How to Prepare for Travel in Mandarin

Learning some useful phrases ahead of your travel can make the experience of travel in China that much smoother. From basic questions such as “What time is it?” and helpful directional words to useful vocabulary that will get you around more efficiently, here is some help in Mandarin that should get you moving!

Remember, Mandarin is a tonal language and having your tones spot-on is key for being understood!

1. What is Lu Xing?

Lu Xing (Lu Hsing), known as the God of Abundance and Prosperity, began life as a government official before attaining deity status. Often depicted wearing traditional Mandarin official attire and holding onto Ru Yi, representing power and authority, this deity also patrons wealth, fame and prestige.

You may hear him referred to as Lu Fu (), which means the star of the royal court.

Mandarin is a tonal language, making pronunciation critically important to understanding it. To assist with this task, the Chinese developed pinyin – an alphabetic system using Roman letters to represent sounds found in Standard Mandarin. Each syllable of words have tone markers on them which identify whether their sound has first tone (ma), second tone (ma), third tone (ma) or neutral tones (ma).

Utilising pinyin will make reading Chinese signs, street names and advertising much simpler. Listening to natives is the most effective way of picking up useful phrases and pronunciation; to this end, using Speechling will enable you to practice and gain feedback from native speakers.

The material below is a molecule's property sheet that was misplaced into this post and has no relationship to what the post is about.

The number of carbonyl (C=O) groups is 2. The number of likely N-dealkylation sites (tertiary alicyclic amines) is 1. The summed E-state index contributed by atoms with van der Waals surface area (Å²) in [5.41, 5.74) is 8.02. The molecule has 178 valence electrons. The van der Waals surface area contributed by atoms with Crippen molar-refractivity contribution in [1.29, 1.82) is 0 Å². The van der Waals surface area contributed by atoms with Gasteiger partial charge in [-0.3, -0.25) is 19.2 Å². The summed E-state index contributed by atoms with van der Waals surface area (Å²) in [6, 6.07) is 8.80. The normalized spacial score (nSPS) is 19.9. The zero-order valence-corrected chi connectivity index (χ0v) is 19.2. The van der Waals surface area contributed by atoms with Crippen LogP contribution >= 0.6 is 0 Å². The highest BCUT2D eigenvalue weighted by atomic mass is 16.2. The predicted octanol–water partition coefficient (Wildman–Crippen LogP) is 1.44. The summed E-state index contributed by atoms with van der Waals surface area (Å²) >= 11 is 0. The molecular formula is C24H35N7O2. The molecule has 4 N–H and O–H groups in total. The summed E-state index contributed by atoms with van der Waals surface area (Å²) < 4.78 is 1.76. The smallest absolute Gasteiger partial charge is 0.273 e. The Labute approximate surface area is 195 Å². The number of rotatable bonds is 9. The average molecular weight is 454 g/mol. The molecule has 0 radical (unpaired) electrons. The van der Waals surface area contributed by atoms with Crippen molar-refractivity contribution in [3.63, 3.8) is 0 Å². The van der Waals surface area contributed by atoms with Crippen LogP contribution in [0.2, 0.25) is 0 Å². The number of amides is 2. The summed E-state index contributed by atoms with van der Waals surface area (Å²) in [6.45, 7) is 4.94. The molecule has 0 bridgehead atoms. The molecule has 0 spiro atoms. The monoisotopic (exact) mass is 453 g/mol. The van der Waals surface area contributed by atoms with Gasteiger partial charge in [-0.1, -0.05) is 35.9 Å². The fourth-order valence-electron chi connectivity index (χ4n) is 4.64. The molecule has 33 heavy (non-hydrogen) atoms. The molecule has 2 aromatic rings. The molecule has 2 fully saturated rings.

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4. Do you speak English?

Traveling internationally for work or pleasure requires knowing whether or not the locals speak English; otherwise you could waste precious time asking directions only to be met with blank stares and silence. There are a few strategies available to you in order to prevent this scenario from unfolding.

First and foremost, it is essential to recognize that “Mandarin” refers to a collection of Chinese languages. European missionaries used the term to refer to dynastic China’s common adopted lingua franca while modern laypersons frequently refer to Beijing Mandarin as the official standard language of mainland China.

Named for its Portuguese root word mandarim (derived from Malay menteri and Sanskrit mantrin, which both mean counselor), mandarin first appeared as an official term used in Ming court officials who had successfully passed imperial exams; eventually it became simply mandarin with tone markers added by clicking any word or phrase above in the transcript.

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